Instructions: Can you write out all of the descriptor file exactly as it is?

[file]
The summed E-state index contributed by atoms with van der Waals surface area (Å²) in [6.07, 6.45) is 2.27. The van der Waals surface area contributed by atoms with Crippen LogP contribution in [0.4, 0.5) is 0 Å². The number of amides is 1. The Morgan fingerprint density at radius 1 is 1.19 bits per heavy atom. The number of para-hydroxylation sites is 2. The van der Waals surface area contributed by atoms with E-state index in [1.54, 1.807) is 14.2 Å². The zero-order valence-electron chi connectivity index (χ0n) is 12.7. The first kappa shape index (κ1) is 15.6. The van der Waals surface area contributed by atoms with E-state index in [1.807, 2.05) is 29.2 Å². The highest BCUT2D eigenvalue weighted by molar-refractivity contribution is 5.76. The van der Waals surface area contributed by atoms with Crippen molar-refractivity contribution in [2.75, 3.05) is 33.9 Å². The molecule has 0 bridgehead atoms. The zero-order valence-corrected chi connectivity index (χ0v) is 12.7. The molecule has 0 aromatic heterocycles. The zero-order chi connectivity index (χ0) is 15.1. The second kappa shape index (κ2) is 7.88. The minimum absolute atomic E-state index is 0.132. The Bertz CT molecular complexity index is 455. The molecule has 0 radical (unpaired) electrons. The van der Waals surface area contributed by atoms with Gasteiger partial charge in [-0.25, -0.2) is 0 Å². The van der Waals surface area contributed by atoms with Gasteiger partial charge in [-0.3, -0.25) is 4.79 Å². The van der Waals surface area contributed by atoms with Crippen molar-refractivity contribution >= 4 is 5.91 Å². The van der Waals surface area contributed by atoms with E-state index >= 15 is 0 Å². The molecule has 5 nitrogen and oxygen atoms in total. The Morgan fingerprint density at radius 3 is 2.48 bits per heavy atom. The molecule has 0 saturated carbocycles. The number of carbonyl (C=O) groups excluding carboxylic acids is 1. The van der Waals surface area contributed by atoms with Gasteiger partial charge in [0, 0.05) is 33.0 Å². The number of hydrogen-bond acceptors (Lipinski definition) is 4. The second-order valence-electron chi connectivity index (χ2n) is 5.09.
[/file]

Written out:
The summed E-state index contributed by atoms with van der Waals surface area (Å²) in [6.07, 6.45) is 2.27. The van der Waals surface area contributed by atoms with Crippen LogP contribution in [0.4, 0.5) is 0 Å². The number of amides is 1. The Morgan fingerprint density at radius 1 is 1.19 bits per heavy atom. The number of para-hydroxylation sites is 2. The van der Waals surface area contributed by atoms with E-state index in [1.54, 1.807) is 14.2 Å². The zero-order valence-electron chi connectivity index (χ0n) is 12.7. The first kappa shape index (κ1) is 15.6. The van der Waals surface area contributed by atoms with E-state index in [1.807, 2.05) is 29.2 Å². The highest BCUT2D eigenvalue weighted by molar-refractivity contribution is 5.76. The van der Waals surface area contributed by atoms with Crippen molar-refractivity contribution in [2.75, 3.05) is 33.9 Å². The molecule has 0 bridgehead atoms. The zero-order valence-corrected chi connectivity index (χ0v) is 12.7. The molecule has 0 aromatic heterocycles. The zero-order chi connectivity index (χ0) is 15.1. The second kappa shape index (κ2) is 7.88. The minimum absolute atomic E-state index is 0.132. The Bertz CT molecular complexity index is 455. The molecule has 0 radical (unpaired) electrons. The van der Waals surface area contributed by atoms with Gasteiger partial charge in [-0.25, -0.2) is 0 Å². The van der Waals surface area contributed by atoms with Gasteiger partial charge in [-0.3, -0.25) is 4.79 Å². The van der Waals surface area contributed by atoms with Crippen molar-refractivity contribution >= 4 is 5.91 Å². The van der Waals surface area contributed by atoms with E-state index >= 15 is 0 Å². The molecule has 5 nitrogen and oxygen atoms in total. The Morgan fingerprint density at radius 3 is 2.48 bits per heavy atom. The molecule has 0 saturated carbocycles. The number of carbonyl (C=O) groups excluding carboxylic acids is 1. The van der Waals surface area contributed by atoms with Gasteiger partial charge in [0, 0.05) is 33.0 Å². The number of hydrogen-bond acceptors (Lipinski definition) is 4. The second-order valence-electron chi connectivity index (χ2n) is 5.09.